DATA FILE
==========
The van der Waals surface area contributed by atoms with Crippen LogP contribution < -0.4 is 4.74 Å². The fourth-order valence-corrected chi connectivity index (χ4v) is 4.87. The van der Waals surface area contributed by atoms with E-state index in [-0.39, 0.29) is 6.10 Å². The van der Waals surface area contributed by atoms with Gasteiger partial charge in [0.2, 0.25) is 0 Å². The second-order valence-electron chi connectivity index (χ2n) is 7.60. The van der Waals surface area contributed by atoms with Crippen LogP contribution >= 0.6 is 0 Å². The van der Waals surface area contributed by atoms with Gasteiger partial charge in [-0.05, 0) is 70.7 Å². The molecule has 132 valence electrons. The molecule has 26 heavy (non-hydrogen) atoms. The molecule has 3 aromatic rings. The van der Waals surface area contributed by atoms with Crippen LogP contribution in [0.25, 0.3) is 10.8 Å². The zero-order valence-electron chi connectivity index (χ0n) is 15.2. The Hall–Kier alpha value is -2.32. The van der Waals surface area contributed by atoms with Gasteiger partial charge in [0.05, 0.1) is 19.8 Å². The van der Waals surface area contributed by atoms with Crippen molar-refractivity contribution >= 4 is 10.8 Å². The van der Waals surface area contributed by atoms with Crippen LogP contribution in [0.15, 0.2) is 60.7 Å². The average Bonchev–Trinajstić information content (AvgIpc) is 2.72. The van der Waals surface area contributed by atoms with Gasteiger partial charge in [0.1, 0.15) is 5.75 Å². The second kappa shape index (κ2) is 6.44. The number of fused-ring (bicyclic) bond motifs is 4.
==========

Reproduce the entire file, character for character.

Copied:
The van der Waals surface area contributed by atoms with Crippen LogP contribution < -0.4 is 4.74 Å². The fourth-order valence-corrected chi connectivity index (χ4v) is 4.87. The van der Waals surface area contributed by atoms with E-state index in [-0.39, 0.29) is 6.10 Å². The van der Waals surface area contributed by atoms with Gasteiger partial charge in [0.2, 0.25) is 0 Å². The second-order valence-electron chi connectivity index (χ2n) is 7.60. The van der Waals surface area contributed by atoms with Crippen LogP contribution >= 0.6 is 0 Å². The van der Waals surface area contributed by atoms with Gasteiger partial charge in [-0.05, 0) is 70.7 Å². The molecule has 132 valence electrons. The molecule has 26 heavy (non-hydrogen) atoms. The molecule has 3 aromatic rings. The van der Waals surface area contributed by atoms with Crippen LogP contribution in [0.25, 0.3) is 10.8 Å². The zero-order valence-electron chi connectivity index (χ0n) is 15.2. The Hall–Kier alpha value is -2.32. The van der Waals surface area contributed by atoms with Gasteiger partial charge in [0.05, 0.1) is 19.8 Å². The van der Waals surface area contributed by atoms with Crippen molar-refractivity contribution >= 4 is 10.8 Å². The van der Waals surface area contributed by atoms with Crippen LogP contribution in [0.15, 0.2) is 60.7 Å². The average Bonchev–Trinajstić information content (AvgIpc) is 2.72. The van der Waals surface area contributed by atoms with Gasteiger partial charge in [0.1, 0.15) is 5.75 Å². The second kappa shape index (κ2) is 6.44. The number of fused-ring (bicyclic) bond motifs is 4.